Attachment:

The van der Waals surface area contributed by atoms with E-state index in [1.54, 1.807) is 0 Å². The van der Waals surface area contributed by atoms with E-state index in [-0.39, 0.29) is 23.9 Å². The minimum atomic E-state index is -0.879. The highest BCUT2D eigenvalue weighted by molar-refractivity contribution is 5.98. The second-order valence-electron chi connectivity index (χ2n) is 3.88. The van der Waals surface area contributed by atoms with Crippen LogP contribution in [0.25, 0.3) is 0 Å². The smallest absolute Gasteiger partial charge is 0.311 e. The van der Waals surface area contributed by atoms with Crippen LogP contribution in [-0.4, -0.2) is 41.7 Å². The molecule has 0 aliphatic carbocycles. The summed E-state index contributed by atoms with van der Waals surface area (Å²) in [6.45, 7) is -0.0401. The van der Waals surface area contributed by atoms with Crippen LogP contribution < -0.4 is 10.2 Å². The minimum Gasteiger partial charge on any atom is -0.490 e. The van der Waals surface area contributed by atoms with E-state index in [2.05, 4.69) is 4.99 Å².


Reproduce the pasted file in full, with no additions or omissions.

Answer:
The van der Waals surface area contributed by atoms with E-state index in [1.54, 1.807) is 0 Å². The van der Waals surface area contributed by atoms with E-state index in [-0.39, 0.29) is 23.9 Å². The minimum atomic E-state index is -0.879. The highest BCUT2D eigenvalue weighted by molar-refractivity contribution is 5.98. The second-order valence-electron chi connectivity index (χ2n) is 3.88. The van der Waals surface area contributed by atoms with Crippen LogP contribution in [0.25, 0.3) is 0 Å². The smallest absolute Gasteiger partial charge is 0.311 e. The van der Waals surface area contributed by atoms with Crippen LogP contribution in [-0.4, -0.2) is 41.7 Å². The molecule has 0 aliphatic carbocycles. The summed E-state index contributed by atoms with van der Waals surface area (Å²) in [6.45, 7) is -0.0401. The van der Waals surface area contributed by atoms with Crippen LogP contribution < -0.4 is 10.2 Å². The minimum Gasteiger partial charge on any atom is -0.490 e. The van der Waals surface area contributed by atoms with E-state index in [2.05, 4.69) is 4.99 Å².